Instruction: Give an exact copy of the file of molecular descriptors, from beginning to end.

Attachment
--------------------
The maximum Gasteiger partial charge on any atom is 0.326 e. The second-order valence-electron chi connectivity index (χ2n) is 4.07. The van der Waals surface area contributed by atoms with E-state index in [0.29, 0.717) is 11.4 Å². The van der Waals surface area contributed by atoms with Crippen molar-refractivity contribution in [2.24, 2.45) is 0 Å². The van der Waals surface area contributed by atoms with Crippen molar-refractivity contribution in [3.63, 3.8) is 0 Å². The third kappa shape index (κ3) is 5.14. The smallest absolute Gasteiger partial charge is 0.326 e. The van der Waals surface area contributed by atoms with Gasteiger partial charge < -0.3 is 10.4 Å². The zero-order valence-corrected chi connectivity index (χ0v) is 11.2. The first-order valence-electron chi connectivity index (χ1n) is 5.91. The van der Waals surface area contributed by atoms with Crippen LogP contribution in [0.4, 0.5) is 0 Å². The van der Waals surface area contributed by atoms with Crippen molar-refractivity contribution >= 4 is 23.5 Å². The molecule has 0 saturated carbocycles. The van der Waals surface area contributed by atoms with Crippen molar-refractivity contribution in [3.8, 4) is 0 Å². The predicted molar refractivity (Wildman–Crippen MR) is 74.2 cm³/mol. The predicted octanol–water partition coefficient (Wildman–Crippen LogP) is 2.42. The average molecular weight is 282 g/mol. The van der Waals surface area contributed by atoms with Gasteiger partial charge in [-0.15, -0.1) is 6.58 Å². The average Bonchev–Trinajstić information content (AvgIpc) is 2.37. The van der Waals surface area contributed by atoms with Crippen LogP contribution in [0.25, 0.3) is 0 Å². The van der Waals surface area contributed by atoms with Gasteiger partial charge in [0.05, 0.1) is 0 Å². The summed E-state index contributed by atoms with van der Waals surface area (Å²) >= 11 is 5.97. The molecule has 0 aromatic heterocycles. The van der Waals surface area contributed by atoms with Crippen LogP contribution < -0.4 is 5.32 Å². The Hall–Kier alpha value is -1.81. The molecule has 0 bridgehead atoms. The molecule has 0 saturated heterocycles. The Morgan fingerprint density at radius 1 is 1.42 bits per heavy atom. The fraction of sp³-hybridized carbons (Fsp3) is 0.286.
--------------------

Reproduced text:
The maximum Gasteiger partial charge on any atom is 0.326 e. The second-order valence-electron chi connectivity index (χ2n) is 4.07. The van der Waals surface area contributed by atoms with E-state index in [0.29, 0.717) is 11.4 Å². The van der Waals surface area contributed by atoms with Crippen molar-refractivity contribution in [2.24, 2.45) is 0 Å². The van der Waals surface area contributed by atoms with Crippen molar-refractivity contribution in [3.63, 3.8) is 0 Å². The third kappa shape index (κ3) is 5.14. The smallest absolute Gasteiger partial charge is 0.326 e. The van der Waals surface area contributed by atoms with Gasteiger partial charge < -0.3 is 10.4 Å². The zero-order valence-corrected chi connectivity index (χ0v) is 11.2. The first-order valence-electron chi connectivity index (χ1n) is 5.91. The van der Waals surface area contributed by atoms with Crippen LogP contribution in [0.4, 0.5) is 0 Å². The van der Waals surface area contributed by atoms with Crippen molar-refractivity contribution >= 4 is 23.5 Å². The molecule has 0 saturated carbocycles. The van der Waals surface area contributed by atoms with Crippen molar-refractivity contribution in [3.8, 4) is 0 Å². The predicted molar refractivity (Wildman–Crippen MR) is 74.2 cm³/mol. The predicted octanol–water partition coefficient (Wildman–Crippen LogP) is 2.42. The average molecular weight is 282 g/mol. The van der Waals surface area contributed by atoms with Gasteiger partial charge in [-0.15, -0.1) is 6.58 Å². The average Bonchev–Trinajstić information content (AvgIpc) is 2.37. The van der Waals surface area contributed by atoms with Crippen LogP contribution in [0.25, 0.3) is 0 Å². The van der Waals surface area contributed by atoms with Gasteiger partial charge in [0.05, 0.1) is 0 Å². The summed E-state index contributed by atoms with van der Waals surface area (Å²) >= 11 is 5.97. The molecule has 0 aromatic heterocycles. The van der Waals surface area contributed by atoms with Crippen LogP contribution < -0.4 is 5.32 Å². The Hall–Kier alpha value is -1.81. The molecule has 0 bridgehead atoms. The molecule has 0 saturated heterocycles. The Morgan fingerprint density at radius 1 is 1.42 bits per heavy atom. The fraction of sp³-hybridized carbons (Fsp3) is 0.286.